Friday, November 12, 2010
In today's Daily Ink at King Features Syndicate, Bill Griffith and friends of Zippy the Pinhead have some pretty awesome Obama origin myths.
Superhero creation stories were always my favorite comics as a kid, maybe because they filled in backstory in a way that gave the character new meaning. Maybe because they were "Secret Origins." Backstories for those with aspirations of Illumination.
Presidential narratives always have an origin story. JFK and PT-109, Clinton as policy wonk Elvis, Bush as post-temperance frat boy turned postmodern geopolitical Solomon Kane. They even apply to unsuccessful candidates, like the Vietnam stories of John McCain (who alternated between Chuck Norris MIA Christ and Manchurian Candidate) and John Kerry (born on the fourth of july, only he can walk and speak French like a Harvard boy).
But it's rare that the presidential creation myths take on such strangely dark tones as those regarding Obama, clearly revealing the extent to which race enables a different level of alienation into a malevolent Other. Just look at this monster of a Wikipedia entry on the Obama birth certificate controversy. The subtext, that Obama is a sleeper agent of malevolent foreigners who want to destroy our way of life. Or worse, the mythical silver-tongued antichrist of contemporary evangelical Revelations parables. A charismatic (well, okay, used to be) cross between Anna Chapman, Damien from The Omen, Marjoe Gortner and the Manchurian Candidate. A quintessential Middle American fear: He uses language! To persuade us to do things! Mind control!!
(Personally, I was more disturbed, and fascinated, by the revelation that Obama, Cheney, and the Bushes are all related.)
The Dingburgian take from Bill Griffith brilliantly shows how, in a society saturated with so many fictional narratives embedded in the collective cathode ray subconscious, other speculative plays on the Obama secret origins hack both the ridiculousness of the conspiracy theories and the earnest OBEY seriousness of the official Presidential Narrative.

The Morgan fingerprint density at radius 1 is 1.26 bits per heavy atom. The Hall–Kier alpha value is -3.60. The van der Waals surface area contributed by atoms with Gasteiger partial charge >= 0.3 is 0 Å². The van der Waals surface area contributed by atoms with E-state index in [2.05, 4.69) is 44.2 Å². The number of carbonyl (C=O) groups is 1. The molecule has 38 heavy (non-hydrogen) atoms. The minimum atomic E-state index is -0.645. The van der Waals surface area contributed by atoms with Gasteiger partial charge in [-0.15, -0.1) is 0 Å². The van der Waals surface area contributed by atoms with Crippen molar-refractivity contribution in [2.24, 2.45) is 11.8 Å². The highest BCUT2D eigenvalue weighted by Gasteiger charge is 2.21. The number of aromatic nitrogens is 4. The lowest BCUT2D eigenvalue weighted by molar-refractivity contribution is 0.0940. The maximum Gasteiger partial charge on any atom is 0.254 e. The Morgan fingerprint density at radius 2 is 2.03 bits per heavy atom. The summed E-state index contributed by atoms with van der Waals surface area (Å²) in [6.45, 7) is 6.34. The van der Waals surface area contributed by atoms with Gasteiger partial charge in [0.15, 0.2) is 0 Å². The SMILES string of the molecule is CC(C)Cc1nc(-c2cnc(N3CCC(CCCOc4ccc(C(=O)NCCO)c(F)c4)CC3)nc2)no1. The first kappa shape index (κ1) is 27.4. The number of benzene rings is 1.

During the election, I wondered whether Obama was the Kwisatz Haderach, only to later find a more compelling take in Salon: Obama is Spock. Which, I guess, is a simpler variation on Griffith's panel above.
All of which is a long-winded way of wondering whether science fiction, comics creators, and other manipulators of the pulp master narrative (the infinitely connected meta-narrative constructed from all the overlapping storylines and never-ending backstories -- Wold Newton on steroids) couldn't do the society a great service by proactively infiltrating the culture with alternative Obama secret origins. This kind of urban legend psyop has a long history in the deniable rumor-mongering that professional campaign managers do: consider, e.g., Lee Atwater's 1996 Iowa caucus rumors that Bob Dole's war wounds were self-inflicted, or the Kerry campaign's 2004 rumors that Howard Dean was a heavily medicated psychotic who got bounced from the practice of medicine. They expose the extent to which political reality already is constructed from pre-existing cultural narratives. So not reinvent them to make them, you know, less boring, more Reptilian?
In otherwords, I want a Jess Nevins-worthy deep pulp Obama backstory, slipped into the culture as anarchist prank. And if it can end up virally replicated on the straight television news, all the better.